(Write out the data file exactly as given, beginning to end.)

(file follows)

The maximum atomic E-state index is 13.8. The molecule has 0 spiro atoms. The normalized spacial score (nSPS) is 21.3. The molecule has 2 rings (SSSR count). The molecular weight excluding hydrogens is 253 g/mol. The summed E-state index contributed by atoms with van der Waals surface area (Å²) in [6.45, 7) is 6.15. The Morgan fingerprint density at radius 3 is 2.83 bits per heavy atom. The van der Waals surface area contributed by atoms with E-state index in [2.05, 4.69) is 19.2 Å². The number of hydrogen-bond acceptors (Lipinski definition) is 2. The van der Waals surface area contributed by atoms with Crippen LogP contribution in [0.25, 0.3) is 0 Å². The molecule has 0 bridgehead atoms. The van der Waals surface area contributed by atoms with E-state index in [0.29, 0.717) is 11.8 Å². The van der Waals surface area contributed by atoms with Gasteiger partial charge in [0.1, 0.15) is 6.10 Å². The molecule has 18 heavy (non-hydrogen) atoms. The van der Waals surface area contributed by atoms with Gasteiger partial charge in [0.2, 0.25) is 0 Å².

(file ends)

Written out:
The maximum atomic E-state index is 13.8. The molecule has 0 spiro atoms. The normalized spacial score (nSPS) is 21.3. The molecule has 2 rings (SSSR count). The molecular weight excluding hydrogens is 253 g/mol. The summed E-state index contributed by atoms with van der Waals surface area (Å²) in [6.45, 7) is 6.15. The Morgan fingerprint density at radius 3 is 2.83 bits per heavy atom. The van der Waals surface area contributed by atoms with E-state index in [2.05, 4.69) is 19.2 Å². The number of hydrogen-bond acceptors (Lipinski definition) is 2. The van der Waals surface area contributed by atoms with Crippen LogP contribution in [0.25, 0.3) is 0 Å². The molecule has 0 bridgehead atoms. The van der Waals surface area contributed by atoms with E-state index in [0.29, 0.717) is 11.8 Å². The van der Waals surface area contributed by atoms with Gasteiger partial charge in [0.1, 0.15) is 6.10 Å². The molecule has 18 heavy (non-hydrogen) atoms. The van der Waals surface area contributed by atoms with Gasteiger partial charge in [0.2, 0.25) is 0 Å².